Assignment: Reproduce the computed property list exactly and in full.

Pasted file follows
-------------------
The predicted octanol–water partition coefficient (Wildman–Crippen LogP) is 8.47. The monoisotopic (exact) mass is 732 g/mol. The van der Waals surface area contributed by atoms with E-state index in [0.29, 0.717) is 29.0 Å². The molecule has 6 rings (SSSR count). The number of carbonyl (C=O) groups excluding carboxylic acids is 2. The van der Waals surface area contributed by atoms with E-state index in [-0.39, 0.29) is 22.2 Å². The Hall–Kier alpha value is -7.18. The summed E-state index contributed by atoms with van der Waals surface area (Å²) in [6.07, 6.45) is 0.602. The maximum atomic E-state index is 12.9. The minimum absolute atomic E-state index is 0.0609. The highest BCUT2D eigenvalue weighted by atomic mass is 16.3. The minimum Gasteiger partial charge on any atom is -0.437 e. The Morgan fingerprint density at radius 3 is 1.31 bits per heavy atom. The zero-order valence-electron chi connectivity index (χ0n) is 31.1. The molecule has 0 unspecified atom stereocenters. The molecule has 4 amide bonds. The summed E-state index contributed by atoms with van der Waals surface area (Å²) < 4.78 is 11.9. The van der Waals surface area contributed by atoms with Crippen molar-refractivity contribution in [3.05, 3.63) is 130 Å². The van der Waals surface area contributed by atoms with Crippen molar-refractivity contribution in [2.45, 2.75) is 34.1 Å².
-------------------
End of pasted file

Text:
The predicted octanol–water partition coefficient (Wildman–Crippen LogP) is 8.47. The monoisotopic (exact) mass is 732 g/mol. The van der Waals surface area contributed by atoms with E-state index in [0.29, 0.717) is 29.0 Å². The molecule has 6 rings (SSSR count). The number of carbonyl (C=O) groups excluding carboxylic acids is 2. The van der Waals surface area contributed by atoms with E-state index in [-0.39, 0.29) is 22.2 Å². The Hall–Kier alpha value is -7.18. The summed E-state index contributed by atoms with van der Waals surface area (Å²) in [6.07, 6.45) is 0.602. The maximum atomic E-state index is 12.9. The minimum absolute atomic E-state index is 0.0609. The highest BCUT2D eigenvalue weighted by atomic mass is 16.3. The minimum Gasteiger partial charge on any atom is -0.437 e. The Morgan fingerprint density at radius 3 is 1.31 bits per heavy atom. The zero-order valence-electron chi connectivity index (χ0n) is 31.1. The molecule has 0 unspecified atom stereocenters. The molecule has 4 amide bonds. The summed E-state index contributed by atoms with van der Waals surface area (Å²) < 4.78 is 11.9. The van der Waals surface area contributed by atoms with Crippen molar-refractivity contribution in [3.05, 3.63) is 130 Å². The van der Waals surface area contributed by atoms with Crippen molar-refractivity contribution in [2.45, 2.75) is 34.1 Å².